Why Tenure

Joy got tenure! Texas took away tenure? North Carolina is trying to take away tenure. It’s become, at least to some, an open question as to why we grant faculty lifetime contracts after a certain benchmark of their career. So I’m going to answer it.

But first a point of clarification. I think we sometimes confuse benefits with reasons. Intellectual freedom is a benefit of tenure, a byproduct possibly, but I don’t think that is a reason. There is no shortage of industries and fields that would benefit from creative, intellectual, and artistic freedom, but we don’t tenure them. Just ask any of the major film directors of the last 50 years how much job security they’ve enjoyed and they’ll laugh out loud. I think it is pretty safe to say we’d probably observe greater artistic integrity in a variety of fields if people could fall back on a lifetime contract, albeit integrity coupled with some dropoff in productivity. Tenure remains a rare commodity across labor contracts.

So why tenure in academia?

To become an academic researcher is to make an enormous upfront investment in human capital, often remaining in school until someone’s late 20s, even early 30s. These are people who often have a relatively high opportunity cost of time, even early in their careers, and they do this while also staring down the possibility of technical obsolescence within a decade of graduation. An academic, if they make a major contribution, often knows it will happen before they turn 40 (30 if they’re a mathematician). This is not a trivial endeavor or decision.

Building a critical mass of high quality employees when such high opportunity costs underlie the requisite labor pool presents a financial challenge. In the face of these costs, as much as half of academic compensation takes the form of non-pencuniary benefits (lifestyle, freedom, flexibility, status, etc). And there’s one more problem, and it might be the biggest. For those in more technical fields, the full career’s worth of (discounted) wages would have to be collected in their first 8 years on the job. To put it another way, for the academic labor market to clear absent these non-pecuniary benefits, salaries would have to double or more.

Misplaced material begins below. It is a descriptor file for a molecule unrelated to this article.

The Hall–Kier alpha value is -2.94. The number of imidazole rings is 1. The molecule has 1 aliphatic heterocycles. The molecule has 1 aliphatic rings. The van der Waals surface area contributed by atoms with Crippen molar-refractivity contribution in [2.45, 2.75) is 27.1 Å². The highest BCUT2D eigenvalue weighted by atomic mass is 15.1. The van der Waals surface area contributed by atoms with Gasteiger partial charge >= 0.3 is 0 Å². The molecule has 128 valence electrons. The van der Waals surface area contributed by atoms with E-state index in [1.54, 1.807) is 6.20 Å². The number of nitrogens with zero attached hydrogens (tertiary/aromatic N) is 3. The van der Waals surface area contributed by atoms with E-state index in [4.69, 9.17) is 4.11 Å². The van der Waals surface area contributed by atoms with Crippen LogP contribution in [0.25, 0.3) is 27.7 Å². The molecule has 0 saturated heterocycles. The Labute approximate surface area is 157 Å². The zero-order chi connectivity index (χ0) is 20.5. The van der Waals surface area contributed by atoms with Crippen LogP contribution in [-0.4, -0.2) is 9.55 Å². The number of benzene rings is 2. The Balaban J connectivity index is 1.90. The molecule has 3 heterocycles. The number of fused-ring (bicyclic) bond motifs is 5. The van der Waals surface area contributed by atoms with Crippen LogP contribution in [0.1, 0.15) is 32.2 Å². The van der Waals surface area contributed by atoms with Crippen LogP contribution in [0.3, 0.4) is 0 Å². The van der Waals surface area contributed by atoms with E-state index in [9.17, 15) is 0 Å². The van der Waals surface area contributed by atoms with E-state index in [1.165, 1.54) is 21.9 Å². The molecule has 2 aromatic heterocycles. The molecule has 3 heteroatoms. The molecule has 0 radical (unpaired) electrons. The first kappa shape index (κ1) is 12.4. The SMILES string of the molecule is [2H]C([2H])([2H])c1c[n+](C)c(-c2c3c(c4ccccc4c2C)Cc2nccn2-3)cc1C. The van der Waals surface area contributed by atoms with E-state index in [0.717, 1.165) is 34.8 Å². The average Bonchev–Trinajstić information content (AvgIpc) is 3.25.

There should be little doubt in your mind that all but a tiny fraction of universities would much prefer to pay in non-pecuniaries, clinging to solving their fiscal puzzle simply by letting their gaggle of weirdo nerds hang out in their clubhouses. Here’s the rub, though: you can’t front-load non-pecuniaries. If you know you’re going to peak at 34, you’re going to want to get paid now because nobody trusts an employer to keep paying them out of “loyalty”. Just ask every professional athlete who’s ever blown out their knee how well the franchise took care of them after their elite attributes were taken from them by the dark forces of randomness and age.

So how have universities solved this quandary? By paying their very best employees a lifetime contract, an annuity bundled with all those precious non-pecuniary benefits that blessedly never show up as an expenditure in a budget.